eastwick, philadelphia history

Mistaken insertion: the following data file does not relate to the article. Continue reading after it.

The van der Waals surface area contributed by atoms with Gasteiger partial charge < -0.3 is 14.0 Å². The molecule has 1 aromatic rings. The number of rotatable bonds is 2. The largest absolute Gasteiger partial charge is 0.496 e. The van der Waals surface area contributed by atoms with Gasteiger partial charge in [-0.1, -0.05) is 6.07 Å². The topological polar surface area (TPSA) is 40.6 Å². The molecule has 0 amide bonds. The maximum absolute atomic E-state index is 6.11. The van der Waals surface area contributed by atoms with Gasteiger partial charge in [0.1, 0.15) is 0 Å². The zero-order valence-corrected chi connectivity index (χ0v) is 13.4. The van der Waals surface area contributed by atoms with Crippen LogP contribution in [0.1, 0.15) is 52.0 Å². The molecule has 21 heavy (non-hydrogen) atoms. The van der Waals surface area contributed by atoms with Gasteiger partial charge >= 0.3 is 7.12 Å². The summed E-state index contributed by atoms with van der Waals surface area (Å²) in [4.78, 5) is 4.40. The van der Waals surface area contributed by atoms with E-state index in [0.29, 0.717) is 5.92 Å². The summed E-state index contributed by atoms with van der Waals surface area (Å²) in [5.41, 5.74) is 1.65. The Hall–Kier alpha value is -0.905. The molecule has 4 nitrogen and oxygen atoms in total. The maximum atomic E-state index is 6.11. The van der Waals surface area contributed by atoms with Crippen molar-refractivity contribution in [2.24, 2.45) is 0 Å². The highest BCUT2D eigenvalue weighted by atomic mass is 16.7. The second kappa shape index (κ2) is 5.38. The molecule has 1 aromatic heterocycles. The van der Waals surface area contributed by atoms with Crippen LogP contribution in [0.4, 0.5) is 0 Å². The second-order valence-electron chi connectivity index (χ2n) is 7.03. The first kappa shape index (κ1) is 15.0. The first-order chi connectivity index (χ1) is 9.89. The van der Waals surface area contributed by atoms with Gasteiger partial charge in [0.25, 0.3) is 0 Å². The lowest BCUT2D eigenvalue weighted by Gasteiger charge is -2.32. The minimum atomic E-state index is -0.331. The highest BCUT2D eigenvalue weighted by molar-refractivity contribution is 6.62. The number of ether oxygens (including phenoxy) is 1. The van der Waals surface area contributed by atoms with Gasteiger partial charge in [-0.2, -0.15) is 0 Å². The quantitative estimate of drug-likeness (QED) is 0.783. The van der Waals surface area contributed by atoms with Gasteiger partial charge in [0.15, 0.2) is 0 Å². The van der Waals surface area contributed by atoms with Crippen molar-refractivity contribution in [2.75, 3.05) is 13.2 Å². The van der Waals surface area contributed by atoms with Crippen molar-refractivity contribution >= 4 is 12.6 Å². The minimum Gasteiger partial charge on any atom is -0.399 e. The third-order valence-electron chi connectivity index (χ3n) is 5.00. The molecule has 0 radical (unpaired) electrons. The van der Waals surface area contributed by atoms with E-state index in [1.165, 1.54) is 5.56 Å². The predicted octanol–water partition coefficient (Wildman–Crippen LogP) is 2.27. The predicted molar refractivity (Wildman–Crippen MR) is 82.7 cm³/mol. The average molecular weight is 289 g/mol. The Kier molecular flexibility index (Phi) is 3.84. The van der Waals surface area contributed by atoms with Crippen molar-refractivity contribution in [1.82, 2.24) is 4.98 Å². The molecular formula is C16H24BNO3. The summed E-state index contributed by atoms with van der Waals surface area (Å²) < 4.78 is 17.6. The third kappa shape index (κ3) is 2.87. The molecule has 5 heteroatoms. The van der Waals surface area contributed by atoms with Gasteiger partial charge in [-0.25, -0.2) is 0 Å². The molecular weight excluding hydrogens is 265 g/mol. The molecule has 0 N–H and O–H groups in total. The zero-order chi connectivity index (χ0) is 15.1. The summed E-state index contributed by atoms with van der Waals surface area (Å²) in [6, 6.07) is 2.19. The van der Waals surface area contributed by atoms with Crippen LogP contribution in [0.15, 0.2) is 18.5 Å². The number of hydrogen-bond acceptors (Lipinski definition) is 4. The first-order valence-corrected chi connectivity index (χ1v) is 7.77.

St. James of Kingsessing, 1762, oldest church west of the Schuylkill River, 6838 Woodland Ave., Philadelphia. There is a photo of it in “Byways and Boulevards in and about Historic Philadelphia”. “ ‘Farms Don’t Pay’: The Transformation of the Philadelphia Metropolitan Landscape, 1880-1930.” Pennsylvania History 72, No. This move was long criticized by neighborhood groups. In the next decade, the Belmont Cricket Club was located in the northern part of the ward. and it was such a fun time. 255 S. 36th Street Interviews take place on a regularly scheduled basis. Philadelphia City Archives, 3101 Market Street, Philadelphia. 5 (July 2001): 547-583. This area was predominantly home to Polish and Irish American families centered on Roman Catholic parishes, but the disintegration of the manufacturing economy left many unemployed. [3] Unsurprisingly, the plan faced opposition. One of his books, The Rose Manual (1844), was the first American gardening book devoted to roses. The site virtually became a town, with barracks to house almost 15,000 male workers. Looking at SW Philly fire tragedy through the eyes of the city's Liberian community (WHYY, July 15, 2014), Liberian Women's Chorus for Change using music to heal in Southwest Philly (WHYY, July 17, 2014), PHL airport expansion to include extended runway, longer routes (WHYY, March 24, 2015), Reviving historic flower garden to help cultivate Philadelphia's connection with river (WHYY, July 14, 2016), New path for Eastwick opens up one year after termination of urban-renewal agreement (WHYY, December 28, 2016), Eastwick starts community-oriented planning process hoping to rewrite the history of urban renewal (WHYY, January 31, 2017), Bartram's Mile trail aims to connect Southwest Philly neighbors to river and city beyond (PlanPhilly via WHYY, April 21, 2017), Historic Bartram's Garden (USHistory.org), The Cannonball House: Beyond Preservation Purgatory (Philly History), Southwest Philadelphia (Workshop of the World), Philadelphia, the Place that Loves You Back, Planes, Drains, and Automobiles:  A Case Study of Urban Renewal in Eastwick, John Heinz at Tinicum National Wildlife Refuge. Environmental problems, always a challenge in this low-lying vicinity, have worsened with changing land use. All archive photos may be searched by keyword and date. ——-. 1930. Much of the original housing built before the 1950s lacked sewer service and other urban conveniences. I know the nuns saw me but never said anything. Residents enjoyed the ability to have a rural lifestyle within city limits; nearby creeks provided recreation in the form of swimming, bathing, and fishing. [5] In Eastwick, Doxiadis's work took the form of row houses on cul-de-sac streets, with traffic funneled toward peripheral roads. my father was an air force recruiter in south Philly, but we lived in an area then know as the meadow. Put differently, Doxiadis's designs were seen as anti-communist. The city of Philadelphia, which had been under Republican control in the 1940s, shifted in the 1950s toward reform Democrats, whose policies included community redevelopment. They evolve out of the relationships between the people who live in them. [3] Unsurprisingly, the plan faced opposition. It would be located adjacent to the Irwin T. Catharine designed George Wolf Elementary School, which was built in 1926. The median income for a household in the neighborhood was $33,320. The Swedes built two forts in lower Kingsessing to control the final leg of the Great Minquas Trail (Island Avenue), used by the Susquahannock (Minquas) beaver traders traveling  from the Susquehanna Valley to the Schuylkill River. Thus, the struggles of Southwest Philadelphians to achieve livable family neighborhoods continued in the early twenty-first century. McKee, Guian. Eastwick is a neighborhood in the Southwest section of Philadelphia, Pennsylvania, United States. [2] Yet although planners described Eastwick as "open land," it actually constituted an integrated community of some 19,000, the majority of whom owned their homes. Some blocks are located in a flood plain, leading to flooded, abandoned homes and vacant lots that are often used for illegal dumping. I guess all of that has changed now. Hispanic or Latino of any race were 1.91% of the population. I attend St. Barnabas and then Bartram High School. (McKee 549) Opposition to the redevelopment among residents was widespread. Subdivision Plans, Department of Streets, Bureau of Surveys & Design, Sevent Survey District, 6448  Woodland Avenue, Philadelphia. My 6 sisters and I all graduated from John Bartram High School. Special thanks to all the contributors to this project: Current Participants (Ms. Margie Cobb, Ms. Nancy Cobb, Mr. John Hemphill III, Mr. Scott Maits, Mr. Leonard Stewart, Mr. Terry Williams, and Mr. Earl Wilson), Mary Cerulli, Hayley Ahouse, Alex Anderson, Mariana Bergerson, Caroline Carney, Joanne Douglas, Eastwick Friends and Neighbors Coalition, Eastwick Regional Library, Friends of Heinz National Wildlife Refuge, Mindy Fullilove, Lamar Gore, William Hodgson, Jess Holler, Marilyn Howarth, Pernot Hudson, Patricia Kim, Jen McCart, Paul Mitchell, Michael Nairn, Penn School of Arts & Sciences, and the Staff and Community at John Heinz National Wildlife Refuge in Tinicum. In the 1920s and 1930s, the GEIA less successfully and more controversially publicized the need for modern sewage systems and additional diking along the surviving network of creeks after several hurricanes seriously flooded homes and businesses. picking the delecious fruit. McKee, Guian A. It was 1956. Mostly middle Eurpean folks. In the 1930s, Mayor S. Davis Wilson negotiated with the federal government for the Hog Island Shipyard site to bring the airport back to Southwest. New railroad and trolley tracks transported an additional 20,000 workers and materials to and from the shipyard. It now looks like a war zone. More dramatic changes were wrought by World War I, when the federal government authorized the American International Shipping Corporation to build Hog Island, the world’s largest shipyard. Despite this, more residential development occurred in the 1920s than in the three previous decades. Much of the original housing built before the 1950s lacked sewer service and other urban conveniences. documents the rich history and complex cultural life of Eastwick — a vibrant community in Southwest Philadelphia. Your report did not include the GE plant at 69th and Elmwood as well as Maytag at 59th and Dobbs Creek. This plan may have ultimately led to the Authority's 1951 description of the area as "predominantly open land," despite the more than 19,000 residents, 72 percent of whom owned their own homes. The southernmost portion was at one time crisscrossed by a network of creeks. Thank you! about 7 yrs. The Pennsylvania Railroad had closed the Bell Road Station by the time investors began subdividing tracts below Seventy-Second Street in the 1880s. Urban Archives, Special Collections Research Center, Samuel L. Paley Library, Temple University,1210 Polett Walk, Philadelphia. The neighborhood is named for Andrew M. Eastwick. We always knew that we lived in Clearview and that The Meadows was down by Lyons Avenue not up where we lived. An extensive crabbing home industry was based in The Meadows. The Penrose Plaza rowhouses started across the street. It was largely rural until the 1920s when swampy land was dredged to create room for an airport and other large-scale uses within the city limits. Between 1990 and 2000 the white population of Elmwood decreased by almost 70 percent, while the African American population increased. In the eighteenth century, John Bartram (1699-1777) created what became the oldest surviving botanic garden in the United States. So far as I can tell, these geniuses proved one thing: Harmonious neighborhoods cannot be engineered. Mt. Issues of environmental regulation and brownfields cleanup have also figured into the history of Eastwick. Page 39. History. You can share your interview with just the researchers or in a more public way. Brick was the predominant material used in construction. I grew up on Reinhard Street in SW Philly in the 1950s and 60s until I married in 1972 and moved to the Detroit area of Michigan. Philadelphia City Planning Commission. It is the southwesternmost neighborhood in the city, bordering Philadelphia International Airport and the city line with Delaware County, Pennsylvania at Cobbs Creek and Darby Creek. Instead of doing it, once everyone was evicted, the rules of the game changed. In 1696, the King’s Highway (later Darby Road) was laid out from Gray’s Ferry (the Lower Ferry), becoming the main artery from Philadelphia to Baltimore and the southern colonies. Lack of modern sewage services and Depression-era shanties were featured in official city publications and city newspapers. 1 The plan included Eastwick High School, Pepper Middle School, and a new parochial school. I loved the good old days and the wonderful memories I made. The common cause, as they see it, is to prevent at any cost the planned redevelopment of Eastwick. In the decades at the turn of the twenty-first century, Southwest Philadelphia faced serious challenges to neighborhood stability, leaving high crime and vacancy rates in an area formerly characterized by high levels of home ownership and middle class apartment houses. I was raised on Muhlfeld St The Philadelphia City Planning Commission had envisioned a “New Eastwick” to support the developing post-industrial service economy. My Grandmother’s whole street was torn apart and she lost many neighbors on her block as a result of the redevelopment. Until age 4, I lived in Angora Terrace in a section of old brick townhomes which once housed factory owners and workers until the mill burned down some time in the early 1900s. Like being in the country, but only trolley car ride away from center city. My grandmother was Mary Kerr, she also lived on South Salford Ave. and Woodland Ave. The city of Philadelphia, which had been under Republican control in the 1940s, shifted in the 1950s toward reform Democrats, whose policies included community redevelopment. Philadelphia 2035, District Plans for Lower Southwest and University Southwest. Mt. (McKee 563). I never appreciated some of the history behind this area. I can remember my dad saying that down at the end of the block 55th street and beyond (looking towards Cobbs Creek ) that it was all forest down to Cobbs Creek when they bought the house.